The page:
Posts Tagged ‘Theatre Of NOTE’

A BEAUTIFUL DAY IN NOVEMBER ON THE BANKS OF THE GREATEST OF THE GREAT LAKES

There may indeed be “no place like home for the holidays,” but there’s surely never been a holiday home quite like the Wemblys’ in Kate Benson’s A Beautiful Day In November On The Banks Of The Greatest Of The Great Lakes, now getting a weird, wacky, wonderful West Coast Premiere at Hollywood’s Theatre Of NOTE.
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D DEB DEBBIE DEBORAH

RECOMMENDED

Twilight Zone meets Theater Of The Absurd in D Deb Debbie Deborah, Jerry Lieblich’s trippy journey to a land where no one, not even the title character, is who they seem, and though it’s anyone’s guess what Lieblich is getting at throughout most of his play’s seventy-five minutes, confusion hardly matters till a sudden eleventh-hour try for profundity takes Quadruple D from entertaining to exasperating.
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BAD JEWS

Cousins clash over religion, their heritage, and a precious family heirloom in Joshua Harmon’s equal parts side-splitting, button-pushing, discussion-provoking Bad Jews, back in L.A. as a mostly quite successful guest production at Hollywood’s Theatre Of NOTE.
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RIO HONDO

Earlier this year in their brilliantly spoofy Entropy, playwright Bill Robens and Theatre Of NOTE managed somehow to stage a gazillion-dollar Hollywood space-travel epic inside a 40something-seat theater. Robens and NOTE now work the same magic on that most American of movie genres—the Western—in their World Premiere comedy Rio Hondo, to my knowledge the very first L.A. theater production presented “in CinemaStage” and one that no horse opera lover will want to miss.
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ENTROPY

It cost Warner Brothers a hundred million dollars to make Gravity. It’s probably cost Theatre Of NOTE one or two ten-thousandths of that to stage Entropy, and believe me, the latest from NOTE is a lot more fun than that Oscar-winning Alfonso Cuarón flick. A whole lot more fun.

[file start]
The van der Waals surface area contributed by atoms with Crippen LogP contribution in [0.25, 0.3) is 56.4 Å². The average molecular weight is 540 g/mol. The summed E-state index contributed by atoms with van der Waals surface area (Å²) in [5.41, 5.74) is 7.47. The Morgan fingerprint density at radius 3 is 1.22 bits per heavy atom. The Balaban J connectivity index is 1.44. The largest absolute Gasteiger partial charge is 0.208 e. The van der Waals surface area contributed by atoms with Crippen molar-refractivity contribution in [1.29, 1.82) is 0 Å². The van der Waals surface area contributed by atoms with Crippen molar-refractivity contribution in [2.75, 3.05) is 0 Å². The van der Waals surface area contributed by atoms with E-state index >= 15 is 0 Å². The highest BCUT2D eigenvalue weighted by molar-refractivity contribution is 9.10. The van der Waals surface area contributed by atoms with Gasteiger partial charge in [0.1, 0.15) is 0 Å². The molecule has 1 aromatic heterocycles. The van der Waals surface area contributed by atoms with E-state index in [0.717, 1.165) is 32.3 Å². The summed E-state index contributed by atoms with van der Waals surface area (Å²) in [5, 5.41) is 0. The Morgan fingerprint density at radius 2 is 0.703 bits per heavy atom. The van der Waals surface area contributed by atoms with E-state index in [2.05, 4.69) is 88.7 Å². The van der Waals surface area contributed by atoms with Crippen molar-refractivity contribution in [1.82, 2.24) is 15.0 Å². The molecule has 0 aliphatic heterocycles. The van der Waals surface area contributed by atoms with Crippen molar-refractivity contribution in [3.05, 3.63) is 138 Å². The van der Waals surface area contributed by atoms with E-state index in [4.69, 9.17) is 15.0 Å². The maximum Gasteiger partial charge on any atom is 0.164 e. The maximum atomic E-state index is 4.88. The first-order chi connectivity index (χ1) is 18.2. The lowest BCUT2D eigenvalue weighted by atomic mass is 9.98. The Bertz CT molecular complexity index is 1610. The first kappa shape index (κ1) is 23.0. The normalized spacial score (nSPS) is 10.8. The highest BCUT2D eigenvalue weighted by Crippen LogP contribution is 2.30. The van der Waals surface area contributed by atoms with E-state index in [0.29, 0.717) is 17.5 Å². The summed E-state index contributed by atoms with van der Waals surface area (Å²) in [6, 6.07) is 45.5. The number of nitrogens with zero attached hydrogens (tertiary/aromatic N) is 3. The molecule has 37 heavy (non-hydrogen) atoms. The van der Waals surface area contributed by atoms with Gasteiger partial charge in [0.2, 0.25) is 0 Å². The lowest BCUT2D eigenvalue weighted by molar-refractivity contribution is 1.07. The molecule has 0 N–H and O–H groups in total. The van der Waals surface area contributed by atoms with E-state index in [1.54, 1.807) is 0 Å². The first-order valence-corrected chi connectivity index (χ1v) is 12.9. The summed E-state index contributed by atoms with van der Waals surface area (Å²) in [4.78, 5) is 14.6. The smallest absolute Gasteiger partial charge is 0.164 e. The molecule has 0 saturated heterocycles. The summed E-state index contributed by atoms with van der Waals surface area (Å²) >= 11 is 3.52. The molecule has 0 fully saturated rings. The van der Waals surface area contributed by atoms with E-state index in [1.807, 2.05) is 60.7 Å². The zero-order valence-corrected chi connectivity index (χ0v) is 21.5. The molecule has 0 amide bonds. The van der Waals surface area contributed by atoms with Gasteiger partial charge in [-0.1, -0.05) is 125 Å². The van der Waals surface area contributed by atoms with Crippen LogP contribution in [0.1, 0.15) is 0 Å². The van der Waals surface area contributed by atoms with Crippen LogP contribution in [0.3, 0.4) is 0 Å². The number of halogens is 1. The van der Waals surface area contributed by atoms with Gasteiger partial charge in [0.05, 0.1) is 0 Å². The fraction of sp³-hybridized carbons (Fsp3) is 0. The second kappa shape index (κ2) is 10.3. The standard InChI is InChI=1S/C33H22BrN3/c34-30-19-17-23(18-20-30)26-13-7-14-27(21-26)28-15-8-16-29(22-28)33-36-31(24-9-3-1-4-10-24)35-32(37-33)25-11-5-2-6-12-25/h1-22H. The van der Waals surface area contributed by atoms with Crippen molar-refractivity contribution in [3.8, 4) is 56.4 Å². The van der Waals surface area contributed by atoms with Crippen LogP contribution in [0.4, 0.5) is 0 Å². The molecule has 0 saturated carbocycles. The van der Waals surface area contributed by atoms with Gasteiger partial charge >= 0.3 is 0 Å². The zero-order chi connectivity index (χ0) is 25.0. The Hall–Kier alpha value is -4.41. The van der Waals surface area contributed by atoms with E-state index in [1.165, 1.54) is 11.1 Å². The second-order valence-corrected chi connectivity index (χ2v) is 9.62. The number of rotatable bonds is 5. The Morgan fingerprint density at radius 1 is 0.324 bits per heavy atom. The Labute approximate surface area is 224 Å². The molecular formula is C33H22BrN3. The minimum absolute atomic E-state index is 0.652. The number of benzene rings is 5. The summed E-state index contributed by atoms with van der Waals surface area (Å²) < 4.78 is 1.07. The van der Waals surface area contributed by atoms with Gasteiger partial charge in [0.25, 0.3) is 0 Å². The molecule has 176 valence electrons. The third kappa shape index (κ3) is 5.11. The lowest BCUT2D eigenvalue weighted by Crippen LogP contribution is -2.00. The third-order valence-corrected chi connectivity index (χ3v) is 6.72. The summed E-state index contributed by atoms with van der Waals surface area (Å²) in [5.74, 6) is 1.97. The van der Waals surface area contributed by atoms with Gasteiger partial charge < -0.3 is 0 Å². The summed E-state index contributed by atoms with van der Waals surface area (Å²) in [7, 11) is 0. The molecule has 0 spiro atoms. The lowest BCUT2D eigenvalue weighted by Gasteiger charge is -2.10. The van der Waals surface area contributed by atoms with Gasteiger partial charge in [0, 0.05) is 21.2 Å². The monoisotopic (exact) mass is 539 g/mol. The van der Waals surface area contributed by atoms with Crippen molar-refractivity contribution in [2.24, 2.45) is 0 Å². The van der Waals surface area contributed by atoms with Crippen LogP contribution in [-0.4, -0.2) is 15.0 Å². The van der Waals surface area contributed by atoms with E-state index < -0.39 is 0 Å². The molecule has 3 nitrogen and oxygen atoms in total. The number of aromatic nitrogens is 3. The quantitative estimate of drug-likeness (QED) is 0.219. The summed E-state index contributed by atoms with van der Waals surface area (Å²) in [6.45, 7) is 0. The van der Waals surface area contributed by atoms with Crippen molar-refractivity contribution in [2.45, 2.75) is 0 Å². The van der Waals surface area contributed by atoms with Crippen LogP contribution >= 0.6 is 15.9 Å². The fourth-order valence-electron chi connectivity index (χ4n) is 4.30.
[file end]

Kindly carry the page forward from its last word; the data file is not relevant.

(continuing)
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POSSUM CARCASS

The love triangles of Anton Chekhov’s The Seagull return to wild-and-crazy 21st-century life in David Bucci’s Possum Carcass, the 120-year-old Chekhov classic retold as graphic novel … and the latest from the always intriguing Theatre Of NOTE.
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I WANNA HOLD YOUR HAND

Seven years ago, Erik Patterson’s best friend’s head “exploded,” or at least that’s how the playwright describes the brain aneurysm that sent him rushing to the Manhattan ICU where best friend Uma and her fellow aneurysm victims waged their life-and-death struggle while loved ones watched and waited, hoped and prayed, and bonded with similarly concerned strangers in the hospital waiting room.

Cut to 2014, and the author of the multiple Scenie-winning He Asked For It has taken these real-life events as the point of departure for his latest, I Wanna Hold Your Hand, now getting its World Premiere at Hollywood’s Theatre Of NOTE, and in words I used to describe its predecessor, Patterson’s newest play is “fresh, entertaining, gripping and entirely unpredictable” … and beautifully acted to boot.
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THE INVISIBLE PLAY


Have you ever felt so unnoticed by those around you that you said to yourself, “I might as well be invisible.” Well, that’s exactly how office worker Colin feels in Alex Dremann’s existential romantic comedy The Invisible Play (aka THE :NV:S:BLE PLAY), and though T:P could have benefited from some tightening and sharpening before making its West Coast Premiere, it proves a terrific acting showcase for Criminal Minds’ Kirsten Vangsness and her fellow company members at Hollywood’s Theatre of NOTE.
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